The regular Raspberry Pi 4 doesn’t come with any onboard storage, but you can put a high-capacity microSD card inside or even boot your Raspberry Pi from a USB SSD. If you get a Raspberry Pi Compute Module 4, you can opt for 8, 16 or 32GB of onboard eMMC storage, but what if you need more?
Raspberry Pi Fan Ivan Kuleshov came up with a unique and compelling answer. To get more onboard storage, the systems engineer installed a 128GB eMMC module onto his Raspberry Pi CM4.
“I did it," Kuleshov tweeted earlier today, "Now I have Raspberry Pi CM4 with 128G[B] eMMC Onboard.”
Kuleshov didn’t say a lot about his method for adding the extra memory, apart from sharing some images on Twitter of his process, with the CM4 under a microscope. There’s no image of a soldering iron but it appears that he removed the previous eMMC memory with a heat gun and soldered on the new one.
The Toshiba 128GB eMMC module Kuleshov used offered impressive speeds. In his tweet, he shows it providing sequential reads of 80 MBps and writes of 70 MBps. Even the best Raspberry Pi microSD cards get between 30 and 40 MBps.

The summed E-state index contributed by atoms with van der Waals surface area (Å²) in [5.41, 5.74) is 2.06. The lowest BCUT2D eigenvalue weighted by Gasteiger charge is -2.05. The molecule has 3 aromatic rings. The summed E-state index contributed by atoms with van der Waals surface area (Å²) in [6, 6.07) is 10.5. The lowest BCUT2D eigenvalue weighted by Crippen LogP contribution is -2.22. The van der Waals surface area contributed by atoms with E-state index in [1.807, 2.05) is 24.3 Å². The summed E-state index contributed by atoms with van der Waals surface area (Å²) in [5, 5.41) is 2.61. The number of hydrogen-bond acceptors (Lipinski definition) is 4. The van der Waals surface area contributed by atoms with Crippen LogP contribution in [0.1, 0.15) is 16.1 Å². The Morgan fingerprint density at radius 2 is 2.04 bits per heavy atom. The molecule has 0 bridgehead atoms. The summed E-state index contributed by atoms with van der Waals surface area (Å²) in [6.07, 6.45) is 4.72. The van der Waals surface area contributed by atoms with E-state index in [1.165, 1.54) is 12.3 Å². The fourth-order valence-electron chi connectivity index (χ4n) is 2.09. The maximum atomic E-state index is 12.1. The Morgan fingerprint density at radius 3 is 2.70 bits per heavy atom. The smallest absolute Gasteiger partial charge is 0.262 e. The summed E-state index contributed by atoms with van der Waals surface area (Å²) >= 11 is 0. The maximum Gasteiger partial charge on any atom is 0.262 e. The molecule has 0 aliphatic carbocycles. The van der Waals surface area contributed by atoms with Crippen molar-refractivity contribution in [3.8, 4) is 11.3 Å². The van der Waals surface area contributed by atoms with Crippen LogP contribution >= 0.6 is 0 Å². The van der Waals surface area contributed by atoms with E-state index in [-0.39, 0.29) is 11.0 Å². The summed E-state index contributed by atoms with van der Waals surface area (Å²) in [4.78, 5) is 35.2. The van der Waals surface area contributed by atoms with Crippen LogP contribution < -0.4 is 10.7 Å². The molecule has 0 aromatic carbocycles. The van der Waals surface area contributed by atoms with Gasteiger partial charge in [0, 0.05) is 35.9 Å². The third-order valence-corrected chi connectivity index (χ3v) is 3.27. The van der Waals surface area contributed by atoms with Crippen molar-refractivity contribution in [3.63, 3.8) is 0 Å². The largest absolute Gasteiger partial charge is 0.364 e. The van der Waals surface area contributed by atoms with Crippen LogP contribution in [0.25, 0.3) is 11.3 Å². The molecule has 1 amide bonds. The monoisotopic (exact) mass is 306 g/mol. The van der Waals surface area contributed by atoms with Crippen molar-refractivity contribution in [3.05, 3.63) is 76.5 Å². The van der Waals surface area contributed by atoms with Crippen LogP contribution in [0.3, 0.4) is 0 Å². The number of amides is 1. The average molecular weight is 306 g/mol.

Kuleshov didn’t name the exact model of eMMC storage he used. But after looking at Toshiba’s eMMC product list, it seems that Kuleshov likely used the “THGBMHT0C8LBAIG," a 128GB model that would fit the bill.
Toshiba’s product page for the eMMC NAND flash memory device states that it is a “reliable storage solution based on high-quality NAND memory and an optimized controller.”
Kuleshov didn't mention what he might use the 128GB of on-board storage for, but one could potentially use it for a media server, a gaming machine for a or holding a lot of machine learning data. Of course, with the right carrier board, you can easily add high-speed storage to your CM4 without this kind of hardware hacking. But what would the fun of that be?
Stay on the Cutting Edge
Join the experts who read Tom's Hardware for the inside track on enthusiast PC tech news — and have for over 25 years. We'll send breaking news and in-depth reviews of CPUs, GPUs, AI, maker hardware and more straight to your inbox.
Myles Goldman is a freelance writer for Tom's Hardware US. He reviews keyboards and cases.
"Even the best Raspberry Pi microSD cards get between 30 and 40 MBps."Reply
The limitation must come from the RPi (uses USB 2.0 for the SD card?), I have several perfectly normal microsd sandisk A2 V30 cards and they achieve 90 MBps reads and around 50-60 MBps writes over USB 3.0. So the bus is the culprit.